Philippines' Nobel Prize Newsroom is Overjoyed but Under Siege Maria Ressa, one of the news outlet's founders, has been awarded the Nobel Peace Prize for 'courageous fight for freedom of expression'.

Nobel Peace Prize Awarded to Journalists Maria Ressa and Dmitry Muratov Journalists are honored for efforts to safeguard freedom of expression.

Chinese Journalist Detained After Criticizing Government-Sponsored Blockbuster The police arrested Luo Changping on Thursday, 2 days after he questioned China's role in the Korean War, the subject of China's box office hit "The Battle at Lake Changjin."

General News Finance Leaders Reach Global Tax Deal Aimed at Ending Profit Shifting The Group of 7 nations agreed to back a new global minimum tax rate that companies would have to pay regardless of where they are based.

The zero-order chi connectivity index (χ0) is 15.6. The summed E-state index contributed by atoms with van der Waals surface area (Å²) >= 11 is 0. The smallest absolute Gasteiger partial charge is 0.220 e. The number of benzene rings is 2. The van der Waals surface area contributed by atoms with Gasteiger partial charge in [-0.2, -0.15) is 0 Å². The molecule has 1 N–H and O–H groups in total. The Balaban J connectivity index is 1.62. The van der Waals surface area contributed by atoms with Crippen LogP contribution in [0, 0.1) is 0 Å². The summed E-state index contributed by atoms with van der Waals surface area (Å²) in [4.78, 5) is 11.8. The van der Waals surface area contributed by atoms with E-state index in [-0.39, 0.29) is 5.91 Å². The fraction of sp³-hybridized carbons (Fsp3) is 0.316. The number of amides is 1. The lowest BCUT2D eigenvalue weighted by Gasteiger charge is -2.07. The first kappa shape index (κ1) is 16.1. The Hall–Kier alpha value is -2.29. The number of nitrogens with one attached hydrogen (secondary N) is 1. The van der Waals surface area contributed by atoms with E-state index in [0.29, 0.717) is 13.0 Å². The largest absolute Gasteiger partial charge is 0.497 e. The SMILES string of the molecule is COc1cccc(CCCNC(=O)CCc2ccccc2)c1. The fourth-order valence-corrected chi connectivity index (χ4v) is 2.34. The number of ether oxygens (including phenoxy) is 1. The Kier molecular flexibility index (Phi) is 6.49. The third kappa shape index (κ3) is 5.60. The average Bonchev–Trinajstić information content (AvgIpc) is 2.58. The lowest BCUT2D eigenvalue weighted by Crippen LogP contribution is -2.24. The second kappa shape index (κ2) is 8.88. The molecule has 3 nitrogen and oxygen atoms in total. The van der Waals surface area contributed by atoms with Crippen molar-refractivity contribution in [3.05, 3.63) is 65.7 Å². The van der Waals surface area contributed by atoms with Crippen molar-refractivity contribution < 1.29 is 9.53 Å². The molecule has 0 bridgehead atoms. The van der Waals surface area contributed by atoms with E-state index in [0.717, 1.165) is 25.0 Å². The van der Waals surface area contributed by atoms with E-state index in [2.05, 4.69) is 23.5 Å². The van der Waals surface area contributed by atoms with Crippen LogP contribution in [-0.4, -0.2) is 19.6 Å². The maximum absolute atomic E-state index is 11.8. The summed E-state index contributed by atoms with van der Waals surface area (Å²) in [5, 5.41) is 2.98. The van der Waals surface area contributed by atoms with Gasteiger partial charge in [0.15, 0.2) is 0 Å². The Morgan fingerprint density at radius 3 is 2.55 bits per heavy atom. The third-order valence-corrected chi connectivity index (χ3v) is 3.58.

Read That Link Carefully: Scammers Scoop Up Misspelled Cryptocurrency URLs to Rob Your Wallet These aren't typos: and, and there's big money in little typos. A man in Brazil paid more than $200,000 worth of bitcoin between last November and February for those and other typo Web addresses, according to sales records leaked after a hack of Epik, an Internet services company favored by the far-right. He also purchased for more than $16,000, meant to mimic Coinbase, another cryptocurrency exchange.